Trends in Malta 2016

​​Social

In 2015, the increase in population was mainly explained by the increase in immigrants rather than babies born.  There were more births than deaths, but women under 30 are having less children.  Over 12,000 immigrants came to Malta in 2015.

Civil
marriages (including marriages among foreigners) were almost at par with religious marriages in 2015.  
(Family formation and dissolution)

Diseases of the circulatory system and tumours were the primary causes of death in Malta during 2015.  (Health)

In academic year 2014/2015, Church-run schools registered the highest average class sizes whereas the Northern District welcomed the largest number of foreign students at primary level.  Females outnumbered males in tertiary programmes.  (Education)

The construction industry registered the highest average annual increases in billed electricity consumption between 2010 and 2015.  In 2015, the household sector consumed almost one-third of all the electricity generated.

In 2015, mineral and solidified waste accounted for the highest share of total waste generated.  The majority of municipal waste generated was landfilled.

Economy

In 2015, growth in the real economy was mainly driven by domestic demand.  The services sector was the main contributor to growth in private consumption.  (National Accounts)

In 2015, lower deficit and government debt were registered.  (Government Finance)

Inflation in 2016 was mainly driven by the Food Index, in particular, higher prices for restaurants and the like.

Since 2012, the value of goods exported outside the EU was more than twice the value exported to EU countries. (International Trade)

Between 2010 and 2014, mineral production from quarries decreased by 21 per cent.  Building permits increased by 34.4 per cent in 2015.  (Construction)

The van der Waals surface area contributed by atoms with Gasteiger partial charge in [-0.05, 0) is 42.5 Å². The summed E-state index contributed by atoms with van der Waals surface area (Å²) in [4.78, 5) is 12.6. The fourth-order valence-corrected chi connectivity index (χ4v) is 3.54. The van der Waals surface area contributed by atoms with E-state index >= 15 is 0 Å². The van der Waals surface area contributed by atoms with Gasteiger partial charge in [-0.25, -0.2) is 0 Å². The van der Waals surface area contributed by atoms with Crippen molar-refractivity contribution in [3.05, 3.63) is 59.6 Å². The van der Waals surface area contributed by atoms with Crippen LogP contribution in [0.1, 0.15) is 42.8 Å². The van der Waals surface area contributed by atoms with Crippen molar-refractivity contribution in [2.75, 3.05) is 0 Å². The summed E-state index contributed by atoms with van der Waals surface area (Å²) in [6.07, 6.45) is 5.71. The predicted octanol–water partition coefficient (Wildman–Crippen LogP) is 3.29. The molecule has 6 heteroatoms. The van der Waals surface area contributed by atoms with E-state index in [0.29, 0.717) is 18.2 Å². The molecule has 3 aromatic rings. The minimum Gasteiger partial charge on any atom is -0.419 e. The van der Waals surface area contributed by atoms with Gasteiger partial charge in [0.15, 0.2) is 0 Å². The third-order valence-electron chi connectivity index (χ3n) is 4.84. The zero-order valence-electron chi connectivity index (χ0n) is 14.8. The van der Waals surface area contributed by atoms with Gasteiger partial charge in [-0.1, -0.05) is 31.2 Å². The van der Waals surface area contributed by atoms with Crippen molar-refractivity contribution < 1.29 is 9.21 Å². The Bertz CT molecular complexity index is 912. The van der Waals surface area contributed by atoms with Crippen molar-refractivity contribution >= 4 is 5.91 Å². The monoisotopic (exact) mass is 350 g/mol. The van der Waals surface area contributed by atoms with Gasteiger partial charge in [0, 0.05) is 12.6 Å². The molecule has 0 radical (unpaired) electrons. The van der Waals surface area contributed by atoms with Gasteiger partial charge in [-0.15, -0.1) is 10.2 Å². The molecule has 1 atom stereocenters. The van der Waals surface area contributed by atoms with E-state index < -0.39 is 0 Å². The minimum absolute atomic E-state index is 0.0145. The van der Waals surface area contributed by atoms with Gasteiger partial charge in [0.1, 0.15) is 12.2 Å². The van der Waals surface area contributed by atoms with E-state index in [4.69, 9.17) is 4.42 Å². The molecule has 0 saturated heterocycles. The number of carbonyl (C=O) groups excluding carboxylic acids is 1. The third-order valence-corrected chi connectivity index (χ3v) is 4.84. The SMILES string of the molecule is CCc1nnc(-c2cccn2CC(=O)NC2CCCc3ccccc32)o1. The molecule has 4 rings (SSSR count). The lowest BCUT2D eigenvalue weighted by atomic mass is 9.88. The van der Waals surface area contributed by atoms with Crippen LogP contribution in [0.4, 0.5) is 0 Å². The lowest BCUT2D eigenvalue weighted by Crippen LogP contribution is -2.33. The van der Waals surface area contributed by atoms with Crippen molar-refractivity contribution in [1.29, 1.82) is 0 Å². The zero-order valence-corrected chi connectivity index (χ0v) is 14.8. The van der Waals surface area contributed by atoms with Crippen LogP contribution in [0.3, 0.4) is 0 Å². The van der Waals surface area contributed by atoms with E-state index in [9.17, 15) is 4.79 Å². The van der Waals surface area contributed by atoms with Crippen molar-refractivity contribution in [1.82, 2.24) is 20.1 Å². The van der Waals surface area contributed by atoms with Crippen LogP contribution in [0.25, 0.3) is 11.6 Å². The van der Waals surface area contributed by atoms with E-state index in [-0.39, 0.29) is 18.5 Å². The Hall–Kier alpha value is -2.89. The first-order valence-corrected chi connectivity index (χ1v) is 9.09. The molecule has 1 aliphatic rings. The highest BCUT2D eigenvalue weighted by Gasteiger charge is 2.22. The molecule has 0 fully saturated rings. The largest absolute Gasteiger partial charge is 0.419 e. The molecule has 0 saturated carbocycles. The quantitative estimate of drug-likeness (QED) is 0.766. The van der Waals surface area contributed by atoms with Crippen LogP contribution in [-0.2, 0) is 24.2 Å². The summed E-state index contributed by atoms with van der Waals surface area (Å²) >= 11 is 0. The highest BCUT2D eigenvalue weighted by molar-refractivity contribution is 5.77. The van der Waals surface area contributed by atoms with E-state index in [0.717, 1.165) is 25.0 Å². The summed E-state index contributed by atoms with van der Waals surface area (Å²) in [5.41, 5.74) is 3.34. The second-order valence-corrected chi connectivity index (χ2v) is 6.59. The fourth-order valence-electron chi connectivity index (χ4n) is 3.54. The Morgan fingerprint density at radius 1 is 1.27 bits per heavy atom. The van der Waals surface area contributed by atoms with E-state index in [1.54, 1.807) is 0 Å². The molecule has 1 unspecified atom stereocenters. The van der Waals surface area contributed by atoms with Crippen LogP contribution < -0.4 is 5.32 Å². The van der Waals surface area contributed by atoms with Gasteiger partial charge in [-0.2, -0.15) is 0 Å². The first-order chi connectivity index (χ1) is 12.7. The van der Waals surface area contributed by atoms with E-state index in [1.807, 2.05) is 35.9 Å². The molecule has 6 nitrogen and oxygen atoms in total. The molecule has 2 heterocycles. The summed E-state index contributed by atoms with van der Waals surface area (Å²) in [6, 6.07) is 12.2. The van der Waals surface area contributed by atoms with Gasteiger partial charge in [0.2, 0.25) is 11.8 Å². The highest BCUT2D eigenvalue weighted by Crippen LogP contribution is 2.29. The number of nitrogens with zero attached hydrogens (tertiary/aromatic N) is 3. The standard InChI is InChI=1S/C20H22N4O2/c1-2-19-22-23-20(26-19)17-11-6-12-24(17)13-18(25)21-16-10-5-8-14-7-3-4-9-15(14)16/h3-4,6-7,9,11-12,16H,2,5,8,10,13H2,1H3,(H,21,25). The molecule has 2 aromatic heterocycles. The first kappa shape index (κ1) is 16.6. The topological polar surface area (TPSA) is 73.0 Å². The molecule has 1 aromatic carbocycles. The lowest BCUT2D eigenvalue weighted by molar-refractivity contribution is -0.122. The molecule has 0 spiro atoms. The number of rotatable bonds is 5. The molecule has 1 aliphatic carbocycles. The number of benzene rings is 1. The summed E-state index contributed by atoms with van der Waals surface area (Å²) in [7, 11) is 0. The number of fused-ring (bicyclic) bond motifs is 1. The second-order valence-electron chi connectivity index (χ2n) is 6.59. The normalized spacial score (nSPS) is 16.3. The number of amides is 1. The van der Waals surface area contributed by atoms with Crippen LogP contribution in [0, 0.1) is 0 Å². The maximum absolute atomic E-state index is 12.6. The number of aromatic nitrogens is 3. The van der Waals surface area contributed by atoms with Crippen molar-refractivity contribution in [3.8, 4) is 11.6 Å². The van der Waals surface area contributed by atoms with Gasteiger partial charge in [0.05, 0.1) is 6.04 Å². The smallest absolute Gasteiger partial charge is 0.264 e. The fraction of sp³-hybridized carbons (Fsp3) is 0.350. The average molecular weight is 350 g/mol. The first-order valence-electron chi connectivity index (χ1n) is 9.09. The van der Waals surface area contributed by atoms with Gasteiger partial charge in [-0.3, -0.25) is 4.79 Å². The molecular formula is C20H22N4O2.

The number of inbound tourists is increasing while the average length of stay is decreasing.  Non-EU nationals spent more than EU nationals on average in 2015.  The Maltese spent €991 on average when abroad during the same year.  Between 2010 and 2015, nights spent abroad by the Maltese went up by 38.8 per cent and the preferred destinations were Italy and the UK.  (Tourism)

Despite the lower rainfall recorded during 2016, vegetables sold through official markets increased.  (Agriculture)

Labour Market

In 2015, male workers typically earned €1,300 per annum more (basic salary) than female workers.  Between 2005 and 2015, the employment rate went up by more than 10 percentage points mainly due to a higher proportion of females joining the labour market.  Between 2005 and 2015, employment in the manufacturing sector went down while in the services sector it went up.  Malta registered the fifth highest employment rate among the young (15-24) and the third lowest employment rate among the old (50+) in 2015.  In 2015, 6.9 per cent of salaries and wages earned by employees were paid for days which were not actually worked.

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 Contact Information:

 
Mr Keith Borg
Head of Unit
2599 7210
nso@gov.mt